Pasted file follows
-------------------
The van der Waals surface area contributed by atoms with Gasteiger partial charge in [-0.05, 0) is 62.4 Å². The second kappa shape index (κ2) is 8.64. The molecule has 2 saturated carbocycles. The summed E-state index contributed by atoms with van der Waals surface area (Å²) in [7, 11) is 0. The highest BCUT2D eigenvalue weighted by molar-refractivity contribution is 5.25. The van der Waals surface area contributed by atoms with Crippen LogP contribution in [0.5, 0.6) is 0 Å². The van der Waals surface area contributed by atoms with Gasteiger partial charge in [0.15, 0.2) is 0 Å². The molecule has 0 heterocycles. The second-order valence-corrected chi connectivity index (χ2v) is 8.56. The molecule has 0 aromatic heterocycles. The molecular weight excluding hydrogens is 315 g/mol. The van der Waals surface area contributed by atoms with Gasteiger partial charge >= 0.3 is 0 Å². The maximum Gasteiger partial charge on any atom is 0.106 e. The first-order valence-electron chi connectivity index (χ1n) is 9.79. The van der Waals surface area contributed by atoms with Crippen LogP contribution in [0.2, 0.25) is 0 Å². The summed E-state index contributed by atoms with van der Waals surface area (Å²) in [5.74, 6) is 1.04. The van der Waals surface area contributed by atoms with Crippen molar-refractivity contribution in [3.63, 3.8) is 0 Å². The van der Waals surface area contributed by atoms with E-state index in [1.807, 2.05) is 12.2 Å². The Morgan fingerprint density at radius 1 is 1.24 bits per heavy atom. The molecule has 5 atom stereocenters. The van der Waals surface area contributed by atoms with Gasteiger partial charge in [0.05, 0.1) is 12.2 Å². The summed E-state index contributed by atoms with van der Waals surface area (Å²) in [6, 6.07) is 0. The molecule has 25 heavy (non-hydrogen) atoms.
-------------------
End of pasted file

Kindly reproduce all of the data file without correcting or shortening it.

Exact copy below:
The van der Waals surface area contributed by atoms with Gasteiger partial charge in [-0.05, 0) is 62.4 Å². The second kappa shape index (κ2) is 8.64. The molecule has 2 saturated carbocycles. The summed E-state index contributed by atoms with van der Waals surface area (Å²) in [7, 11) is 0. The highest BCUT2D eigenvalue weighted by molar-refractivity contribution is 5.25. The van der Waals surface area contributed by atoms with Crippen LogP contribution in [0.5, 0.6) is 0 Å². The van der Waals surface area contributed by atoms with Gasteiger partial charge in [0.15, 0.2) is 0 Å². The molecule has 0 heterocycles. The second-order valence-corrected chi connectivity index (χ2v) is 8.56. The molecule has 0 aromatic heterocycles. The molecular weight excluding hydrogens is 315 g/mol. The van der Waals surface area contributed by atoms with Gasteiger partial charge >= 0.3 is 0 Å². The maximum Gasteiger partial charge on any atom is 0.106 e. The first-order valence-electron chi connectivity index (χ1n) is 9.79. The van der Waals surface area contributed by atoms with Crippen LogP contribution in [0.2, 0.25) is 0 Å². The summed E-state index contributed by atoms with van der Waals surface area (Å²) in [5.74, 6) is 1.04. The van der Waals surface area contributed by atoms with Crippen molar-refractivity contribution in [3.63, 3.8) is 0 Å². The van der Waals surface area contributed by atoms with E-state index in [1.807, 2.05) is 12.2 Å². The Morgan fingerprint density at radius 1 is 1.24 bits per heavy atom. The molecule has 5 atom stereocenters. The van der Waals surface area contributed by atoms with Gasteiger partial charge in [0.05, 0.1) is 12.2 Å². The summed E-state index contributed by atoms with van der Waals surface area (Å²) in [6, 6.07) is 0. The molecule has 25 heavy (non-hydrogen) atoms.